Enterprise LLM Tool, Strategy Misconceptions Can Prove Costly

Decision makers need to ensure they use the right LLM for their use case to avoid unnecessary costs

Brian Sathianathan, Chief technology officer and co-founder, Iterate.ai.

June 20, 2024

6 Min Read
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The large language model (LLM) ecosystem continues to grow at a remarkable pace, with new models – or fine-tunes of existing ones – arriving daily. But amid, and in many ways because of, this flurry of activity, there are also substantial misconceptions about the LLM tools and strategies available to enterprise teams. There’s significant risk, and expense, for those that don’t correctly match the right plan to their use cases.

Many of these misconceptions begin with the most high-profile LLM companies. OpenAI, Anthropic and others have large foundation models trained with billions of parameters. Those companies want to convince everyone to use this type of model. However, those models get tremendously expensive at scale.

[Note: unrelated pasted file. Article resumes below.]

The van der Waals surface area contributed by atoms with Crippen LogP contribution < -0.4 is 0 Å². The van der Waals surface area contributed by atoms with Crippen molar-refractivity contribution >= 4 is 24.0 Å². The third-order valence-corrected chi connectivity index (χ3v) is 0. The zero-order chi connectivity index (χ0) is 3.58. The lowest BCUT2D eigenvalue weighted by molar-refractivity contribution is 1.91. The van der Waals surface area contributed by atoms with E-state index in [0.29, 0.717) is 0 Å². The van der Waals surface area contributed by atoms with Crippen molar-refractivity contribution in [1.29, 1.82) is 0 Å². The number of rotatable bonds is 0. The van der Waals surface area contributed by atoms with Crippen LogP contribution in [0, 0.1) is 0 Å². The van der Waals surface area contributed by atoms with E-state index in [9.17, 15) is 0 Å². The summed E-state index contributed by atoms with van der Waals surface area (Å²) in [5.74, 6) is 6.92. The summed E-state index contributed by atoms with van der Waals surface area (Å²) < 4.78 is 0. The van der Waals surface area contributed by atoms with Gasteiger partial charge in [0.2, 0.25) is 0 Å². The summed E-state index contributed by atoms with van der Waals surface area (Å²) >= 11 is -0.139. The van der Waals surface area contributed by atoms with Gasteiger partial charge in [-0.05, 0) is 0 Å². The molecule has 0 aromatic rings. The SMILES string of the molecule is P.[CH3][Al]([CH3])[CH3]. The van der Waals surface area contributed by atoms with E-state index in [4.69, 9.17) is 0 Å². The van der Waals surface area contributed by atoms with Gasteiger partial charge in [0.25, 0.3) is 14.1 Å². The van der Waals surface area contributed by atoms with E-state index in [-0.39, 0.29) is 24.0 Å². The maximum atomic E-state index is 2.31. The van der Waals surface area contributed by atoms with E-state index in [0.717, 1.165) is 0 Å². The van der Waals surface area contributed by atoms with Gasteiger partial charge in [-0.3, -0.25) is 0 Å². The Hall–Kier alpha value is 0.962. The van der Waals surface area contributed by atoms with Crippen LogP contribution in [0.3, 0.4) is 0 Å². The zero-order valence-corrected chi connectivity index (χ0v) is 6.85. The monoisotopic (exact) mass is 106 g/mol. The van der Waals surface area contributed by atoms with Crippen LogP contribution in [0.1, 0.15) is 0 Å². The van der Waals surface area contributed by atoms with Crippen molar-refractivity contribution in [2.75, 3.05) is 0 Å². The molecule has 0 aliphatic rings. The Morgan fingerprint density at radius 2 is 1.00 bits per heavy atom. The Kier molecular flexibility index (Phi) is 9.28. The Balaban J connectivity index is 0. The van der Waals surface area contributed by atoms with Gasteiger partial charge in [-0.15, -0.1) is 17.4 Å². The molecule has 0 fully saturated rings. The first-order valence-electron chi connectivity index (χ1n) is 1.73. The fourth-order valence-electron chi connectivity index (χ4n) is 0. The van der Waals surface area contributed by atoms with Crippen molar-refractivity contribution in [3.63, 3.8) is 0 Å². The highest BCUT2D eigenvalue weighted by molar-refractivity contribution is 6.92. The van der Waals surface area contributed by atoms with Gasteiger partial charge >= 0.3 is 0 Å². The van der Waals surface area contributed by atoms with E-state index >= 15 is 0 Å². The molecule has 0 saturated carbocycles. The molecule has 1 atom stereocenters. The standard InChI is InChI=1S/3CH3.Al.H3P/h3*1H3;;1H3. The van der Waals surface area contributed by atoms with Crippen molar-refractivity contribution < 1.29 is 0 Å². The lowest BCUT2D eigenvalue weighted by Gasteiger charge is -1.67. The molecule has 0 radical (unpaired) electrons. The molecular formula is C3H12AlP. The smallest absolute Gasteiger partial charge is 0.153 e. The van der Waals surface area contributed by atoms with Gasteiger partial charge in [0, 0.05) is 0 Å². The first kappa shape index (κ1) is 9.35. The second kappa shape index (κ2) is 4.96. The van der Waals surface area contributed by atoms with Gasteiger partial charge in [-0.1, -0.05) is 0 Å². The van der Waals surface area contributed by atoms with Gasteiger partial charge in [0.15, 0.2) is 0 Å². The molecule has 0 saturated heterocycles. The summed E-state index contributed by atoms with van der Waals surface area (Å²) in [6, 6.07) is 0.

For example, each GPT-4 operation costs tokens and interpreting a single English word costs about one and a half tokens. This is like in the ancient days when AT&T would charge by the minute for a long-distance call. IT organizations within large companies tend to go with the largest vendors. That’s why “nobody gets fired for buying IBM” is burned into the lexicon. But that approach can put organizations in hot water in the LLM world. Going with the largest players could mean a lot more money with them.

Controlling costs means using the right tool for the job at hand. Every decision-maker should consider their specific use cases very closely. While certain cases require a large vendor, companies can use a more appropriate LLM to realize far better efficiencies.

Related:Bezos, Nvidia Backed ChatGPT Rival Doubles Valuation to $1B

New LLMs, Large and Small

From a developer’s perspective, two areas of LLM tooling demand attention right now.

One is the emergence of small language models (small LLMs, or SLMs), including Llama 2, Microsoft’s Phi-2, Google’s Gemma, TinyLlama, and many more. These SLMs are ideal for developing edge applications with limited compute power, applications that run on personal devices, or even on embedded systems such as telecom carrier infrastructure.

The other area is very large language models – those north of a hundred billion or even a trillion parameters. These serve developer teams working on high-accuracy artificial general intelligence (AGI) experiences for extremely sophisticated applications.